Trinity Mirror’s new chief executive Simon Fox has confirmed the company’s lawyers have launched an internal investigation into four allegations of phone-hacking.
The inquiry comes days after it emerged that four people are taking action against Mirror Group Newspapers – publisher of the Daily Mirror, Sunday Mirror and People – at the High Court, including former England football manager Sven-Goran Eriksson.
Fox emailed staff yesterday afternoon saying the company had still not received the claims from Mark Lewis, the lawyer representing the claimants, it would be “irresponsible of me not to ask our lawyers to look into the four claims that have attracted this recent attention”.
“My clear observations over my first few weeks at Trinity Mirror are that the company operates to the appropriate ethical standards and our editorial procedures and processes are robust," he added.
“As we have consistently said, all our journalists work within the criminal law and the Press Complaints Commission code of practice."
But the former-HMV chief also expressed alarm at the level of coverage over the allegations this week, saying he was “deeply concerned” that the “four unsubstantiated claims can attract publicity of such magnitude”.
Press Gazette understands that Trinity has still not received any of the claims from Lewis.
The three other claimants in the case are Coronation Street actress Shobna Gulati, Abbie Gibson, a former nanny for the Beckham family, and Garry Flitcroft, the former captain of Blackburn Rovers football team.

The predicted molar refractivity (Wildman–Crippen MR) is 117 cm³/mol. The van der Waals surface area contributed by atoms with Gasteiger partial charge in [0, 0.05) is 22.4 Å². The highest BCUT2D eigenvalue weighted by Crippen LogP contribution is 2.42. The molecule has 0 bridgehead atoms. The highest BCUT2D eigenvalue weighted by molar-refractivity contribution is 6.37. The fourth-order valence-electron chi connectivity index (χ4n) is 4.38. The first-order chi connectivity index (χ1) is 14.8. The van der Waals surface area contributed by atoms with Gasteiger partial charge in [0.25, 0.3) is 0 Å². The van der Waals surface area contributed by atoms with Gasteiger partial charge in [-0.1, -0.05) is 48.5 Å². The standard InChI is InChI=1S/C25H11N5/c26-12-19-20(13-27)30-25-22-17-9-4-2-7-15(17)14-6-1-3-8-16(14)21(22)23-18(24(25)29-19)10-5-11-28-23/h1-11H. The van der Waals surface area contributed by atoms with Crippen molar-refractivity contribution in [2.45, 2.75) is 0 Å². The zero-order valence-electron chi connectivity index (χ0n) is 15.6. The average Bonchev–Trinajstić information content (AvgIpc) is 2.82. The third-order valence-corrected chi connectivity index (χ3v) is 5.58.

They allege breach of confidence and misuse of private information relating to the interception and/or misuse of mobile phone voicemail messages and/or the interception of telephone accounts.
It is the first time that civil actions over alleged phone hacking have been launched against newspapers outside Rupert Murdoch's News International.
Lewis first revealed plans to pursue the four civil claims back in August 2011 but it was another 14 months until the claims were lodged at the High Court.
Trinity’s shares fell by 12 percent in early trading on Tuesday morning when the allegations first emerged.
The company released this statement following the initial allegations earlier this week: "We note the allegations made against us by Mark Lewis in today's papers.
"We have not yet received any claims nor have we been provided with any substantiation for those claims.
"As we have previously stated, all our journalists work within the criminal law and the Press Complaints Commission Code of Conduct."
In July 2011, Trinity Mirror launched a review of its editorial controls and procedures in the wake of the phone-hacking scandal that triggered the closure of the News of the World.